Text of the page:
Home > News > Regional
Thursday April 3, 2014 MYT 12:00:00 AM
Thursday April 3, 2014 MYT 7:09:42 AM
TOKYO: Japan’s biggest organised crime syndicate has launched its own website, complete with a corporate song and a strong anti-drug message, as the yakuza looks to turn around its outdated image and falling membership.
The clunky-sounding “Banish Drugs and Purify the Nation League” website is an offering from the Yamaguchi-gumi, Japan’s largest yakuza grouping.
It includes shakily-shot footage of members making their New Year pilgrimage to a shrine.
The soundtrack is a traditional folk-style song with lyrics extolling the virtues of the “Ninkyo” spirit – an ideal of masculinity that battles injustice and helps the weak.
“Nothing but Ninkyo, that is the man’s way of life,” say the lyrics. “The way of duty and compassion, bearing the ordeal for our dream.”
Another video shows men with crew cuts pounding sticky rice for a New Year festival, and there are galleries of pictures showcasing the clean-up work members did in the aftermath of the 2011 tsunami and the 1995 Kobe earthquake.
The website is not the Yamaguchi-gumi’s first foray into media – the crime syndicate last year began publishing a magazine for its members that includes a poetry page, senior gangsters’ fishing diaries and a message from the boss.
Like the Italian mob or Chinese triads, yakuza syndicates are involved in activities ranging from prostitution to extortion and white-collar crime.
But unlike their underworld counterparts elsewhere, yakuza groups are not illegal and each of the designated groups, like the Yamaguchi-gumi, have their own headquarters, with senior members dishing out business cards.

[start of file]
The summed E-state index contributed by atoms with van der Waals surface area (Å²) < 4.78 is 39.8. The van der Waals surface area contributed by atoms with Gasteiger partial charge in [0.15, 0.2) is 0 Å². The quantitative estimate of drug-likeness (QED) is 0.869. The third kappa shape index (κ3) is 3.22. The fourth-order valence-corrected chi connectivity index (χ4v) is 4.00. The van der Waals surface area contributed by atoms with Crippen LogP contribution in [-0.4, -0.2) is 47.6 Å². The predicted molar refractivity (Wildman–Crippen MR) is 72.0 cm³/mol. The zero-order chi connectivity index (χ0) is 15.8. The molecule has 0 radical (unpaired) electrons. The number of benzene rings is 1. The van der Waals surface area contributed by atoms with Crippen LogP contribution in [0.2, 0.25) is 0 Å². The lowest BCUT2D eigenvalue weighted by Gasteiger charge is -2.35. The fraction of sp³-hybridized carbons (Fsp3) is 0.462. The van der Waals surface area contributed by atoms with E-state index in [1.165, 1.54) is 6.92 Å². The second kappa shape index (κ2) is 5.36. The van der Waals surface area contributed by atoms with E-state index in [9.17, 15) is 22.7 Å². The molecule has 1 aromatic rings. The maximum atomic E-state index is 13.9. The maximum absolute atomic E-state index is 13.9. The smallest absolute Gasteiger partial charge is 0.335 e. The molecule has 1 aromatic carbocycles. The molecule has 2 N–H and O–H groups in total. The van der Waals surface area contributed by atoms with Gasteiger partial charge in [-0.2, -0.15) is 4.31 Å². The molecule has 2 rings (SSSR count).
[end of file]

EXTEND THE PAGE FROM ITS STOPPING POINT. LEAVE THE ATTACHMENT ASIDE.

They have historically been tolerated by the authorities, sometimes with corrupt police overlooking their violence, and are routinely glamourised in fanzines and manga comics.
But periodic crackdowns have gained momentum and there is evidence the mob’s appeal is waning.
The number of people belonging to yakuza groups fell to an all-time low in 2013, slipping below the 60,000-member mark for the first time on record, police said last month.
An increasingly poor public image and Japan’s flaccid economy have made the lives of the gangsters difficult, which has made membership less attractive for potential recruits, experts said.
The website, which looks outdated, is an attempt to counter the yakuza’s image as “anti-social forces” – the police euphemism for them – by showing how neighbourly its members are, experts say.
One page shows men collecting litter along the banks of the Toga River near the Yamaguchi-gumi’s headquarters in Kobe, western Japan, with a nearby sign reading: “Purge yakuza.”
Jake Adelstein, a journalist and author who has written extensively on organised crime in Japan, said the Yamaguchi-gumi’s online offering was an effort to prove its humanitarian credentials.
“By presenting an anti-drug theme, it shows concern for social welfare, it shows pictures of the group doing emergency relief after the (2011) and Kobe earthquakes,” he said.
Adelstein, whose account of his life working the crime beat for a Japanese newspaper is being made into a film starring Harry Potter actor Daniel Radcliffe, said the site was an attempt to whitewash an unsavoury truth. — AFP
Tags / Keywords:
Rio Olympic dream kept alive with France win
National Juniors will have their plate full for the next five months
RM3.7bil vessels will be used as a deterrent, says official
Minister apologises to flyers forced to make way for him
Modelling dinosaurs in two hours
Ecuador, first stop on Pope tour, highlights environment exhortation
Syrian army bombards rebels trying to seize Aleppo
Greeks deeply divided heading into crucial vote
Iran nuclear talks in endgame, negotiators push on sticking points
Celebrate Raya in style with GEMFIVE
The 3 unexpected life events that leave us in debt
Peanut butter days were special for Charley Hull
Ignite your digital marketing skills with Google
Group all for protecting dogs
Copyright © 1995-2015 Star Media Group Berhad (ROC 10894D)(Formerly known as Star Publications (Malaysia) Berhad)